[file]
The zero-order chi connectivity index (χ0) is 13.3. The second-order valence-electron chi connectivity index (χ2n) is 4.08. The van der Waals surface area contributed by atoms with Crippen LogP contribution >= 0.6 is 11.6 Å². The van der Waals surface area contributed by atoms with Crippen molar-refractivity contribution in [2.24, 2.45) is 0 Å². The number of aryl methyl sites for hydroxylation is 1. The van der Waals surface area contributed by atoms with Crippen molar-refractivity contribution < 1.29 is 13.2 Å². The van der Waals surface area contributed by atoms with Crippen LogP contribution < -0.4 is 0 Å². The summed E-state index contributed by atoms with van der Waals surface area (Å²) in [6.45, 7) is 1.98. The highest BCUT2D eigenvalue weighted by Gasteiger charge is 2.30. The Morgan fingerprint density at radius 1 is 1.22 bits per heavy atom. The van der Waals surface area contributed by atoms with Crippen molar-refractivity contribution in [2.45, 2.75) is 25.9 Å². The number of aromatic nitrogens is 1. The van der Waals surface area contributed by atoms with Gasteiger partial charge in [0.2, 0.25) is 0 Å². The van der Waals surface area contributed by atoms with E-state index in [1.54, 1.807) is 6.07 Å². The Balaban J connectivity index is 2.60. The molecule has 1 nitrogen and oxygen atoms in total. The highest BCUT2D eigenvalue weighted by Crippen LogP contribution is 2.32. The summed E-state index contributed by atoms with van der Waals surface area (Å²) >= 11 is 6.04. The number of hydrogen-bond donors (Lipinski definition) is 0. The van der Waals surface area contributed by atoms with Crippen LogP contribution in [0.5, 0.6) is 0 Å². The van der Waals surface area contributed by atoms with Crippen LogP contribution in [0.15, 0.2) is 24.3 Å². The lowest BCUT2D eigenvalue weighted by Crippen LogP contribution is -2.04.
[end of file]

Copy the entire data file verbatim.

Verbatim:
The zero-order chi connectivity index (χ0) is 13.3. The second-order valence-electron chi connectivity index (χ2n) is 4.08. The van der Waals surface area contributed by atoms with Crippen LogP contribution >= 0.6 is 11.6 Å². The van der Waals surface area contributed by atoms with Crippen molar-refractivity contribution in [2.24, 2.45) is 0 Å². The number of aryl methyl sites for hydroxylation is 1. The van der Waals surface area contributed by atoms with Crippen molar-refractivity contribution < 1.29 is 13.2 Å². The van der Waals surface area contributed by atoms with Crippen LogP contribution < -0.4 is 0 Å². The summed E-state index contributed by atoms with van der Waals surface area (Å²) in [6.45, 7) is 1.98. The highest BCUT2D eigenvalue weighted by Gasteiger charge is 2.30. The Morgan fingerprint density at radius 1 is 1.22 bits per heavy atom. The van der Waals surface area contributed by atoms with Crippen molar-refractivity contribution in [2.45, 2.75) is 25.9 Å². The number of aromatic nitrogens is 1. The van der Waals surface area contributed by atoms with Gasteiger partial charge in [0.2, 0.25) is 0 Å². The van der Waals surface area contributed by atoms with E-state index in [1.54, 1.807) is 6.07 Å². The Balaban J connectivity index is 2.60. The molecule has 1 nitrogen and oxygen atoms in total. The highest BCUT2D eigenvalue weighted by Crippen LogP contribution is 2.32. The summed E-state index contributed by atoms with van der Waals surface area (Å²) >= 11 is 6.04. The number of hydrogen-bond donors (Lipinski definition) is 0. The van der Waals surface area contributed by atoms with Crippen LogP contribution in [0.5, 0.6) is 0 Å². The van der Waals surface area contributed by atoms with Crippen LogP contribution in [0.15, 0.2) is 24.3 Å². The lowest BCUT2D eigenvalue weighted by Crippen LogP contribution is -2.04.